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Fall 2005


Upshur County – A family whose child wanted to enroll in public school full-time ran into problems. The parents tried to enroll the student in the spring of last year for the current school year (so that the child could make sure she got in certain classes), but the school would not allow it.

Despite the family’s statement that the student would not be a candidate for a diploma, the principal would not let the child enroll without taking placement tests. In addition, the county said they would charge the family $100/test/subject. The mother offered her child’s most recent achievement test scores to help with placement, but the school officials would not consider those scores. The school wanted to review a portfolio of the child’s work, but the parent did not have anything that could be used in a portfolio; she said that she did not have the space to keep any of her children’s schoolwork.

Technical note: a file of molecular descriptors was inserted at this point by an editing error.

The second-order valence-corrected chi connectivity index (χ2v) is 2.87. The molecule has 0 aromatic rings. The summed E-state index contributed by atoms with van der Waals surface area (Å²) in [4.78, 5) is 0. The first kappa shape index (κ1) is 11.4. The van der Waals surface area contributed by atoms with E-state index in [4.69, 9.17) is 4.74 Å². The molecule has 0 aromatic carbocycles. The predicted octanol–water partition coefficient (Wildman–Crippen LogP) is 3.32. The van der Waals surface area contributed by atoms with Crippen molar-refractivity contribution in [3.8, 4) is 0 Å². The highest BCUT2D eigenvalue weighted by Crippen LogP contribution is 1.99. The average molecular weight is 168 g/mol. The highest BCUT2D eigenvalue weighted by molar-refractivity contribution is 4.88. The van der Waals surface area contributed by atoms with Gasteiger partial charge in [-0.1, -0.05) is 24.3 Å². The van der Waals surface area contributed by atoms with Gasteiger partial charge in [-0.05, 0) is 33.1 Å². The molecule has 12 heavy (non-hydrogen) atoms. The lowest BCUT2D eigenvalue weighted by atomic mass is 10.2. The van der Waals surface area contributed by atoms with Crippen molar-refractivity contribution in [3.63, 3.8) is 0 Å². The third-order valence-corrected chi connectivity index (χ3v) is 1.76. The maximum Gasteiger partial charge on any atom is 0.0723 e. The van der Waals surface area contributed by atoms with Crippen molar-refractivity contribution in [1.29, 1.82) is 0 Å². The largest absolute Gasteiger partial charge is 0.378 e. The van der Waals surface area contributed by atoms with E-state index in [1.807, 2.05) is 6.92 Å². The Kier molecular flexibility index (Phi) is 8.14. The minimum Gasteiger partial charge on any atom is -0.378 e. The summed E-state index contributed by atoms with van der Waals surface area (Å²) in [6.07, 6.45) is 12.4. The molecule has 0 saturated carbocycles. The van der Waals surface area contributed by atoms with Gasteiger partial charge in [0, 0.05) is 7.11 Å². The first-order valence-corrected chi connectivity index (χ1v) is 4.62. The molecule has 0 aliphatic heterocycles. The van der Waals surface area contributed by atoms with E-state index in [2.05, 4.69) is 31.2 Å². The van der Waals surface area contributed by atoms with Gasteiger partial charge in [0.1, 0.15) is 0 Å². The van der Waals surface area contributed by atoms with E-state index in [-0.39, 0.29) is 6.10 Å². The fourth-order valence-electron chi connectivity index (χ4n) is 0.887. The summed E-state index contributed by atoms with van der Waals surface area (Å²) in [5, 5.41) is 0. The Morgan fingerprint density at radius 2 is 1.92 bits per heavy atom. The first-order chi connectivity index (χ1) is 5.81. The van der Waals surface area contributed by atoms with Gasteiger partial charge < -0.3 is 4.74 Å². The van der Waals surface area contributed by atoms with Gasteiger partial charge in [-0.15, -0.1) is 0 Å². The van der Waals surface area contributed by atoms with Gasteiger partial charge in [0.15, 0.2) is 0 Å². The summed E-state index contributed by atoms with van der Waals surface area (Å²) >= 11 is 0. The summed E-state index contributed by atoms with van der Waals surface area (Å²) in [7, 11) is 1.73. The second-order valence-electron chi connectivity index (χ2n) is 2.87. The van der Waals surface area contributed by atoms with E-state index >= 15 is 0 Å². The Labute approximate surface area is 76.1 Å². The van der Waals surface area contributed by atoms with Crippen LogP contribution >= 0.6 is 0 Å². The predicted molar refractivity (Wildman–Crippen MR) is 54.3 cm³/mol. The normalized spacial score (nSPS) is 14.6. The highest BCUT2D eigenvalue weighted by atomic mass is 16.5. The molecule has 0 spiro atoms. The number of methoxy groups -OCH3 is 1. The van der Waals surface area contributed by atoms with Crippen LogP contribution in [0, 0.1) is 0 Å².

When consulted about this situation, the West Virginia Department of Education’s (WVDE) Karen Larry said that each county determines its own criteria for accepting homeschool work. Regarding charging for placement testing, Ms. Larry wrote, “If the school system charges the public school student to take this test to receive credit for a class not taken (in the public school), then it would be ok to charge the home school student who wanted the credit."

Finally, the parent met with a new vice-principal at the school who wasn’t familiar with the case, and he approved the child’s admission to the 11th grade. By this time, however, some classes the student wanted to take were no longer available.

The parent strongly urges any families considering a public high school education for their children, whether or not they want a diploma, to enroll them from the start in 9th grade; “it’s just too hard otherwise.”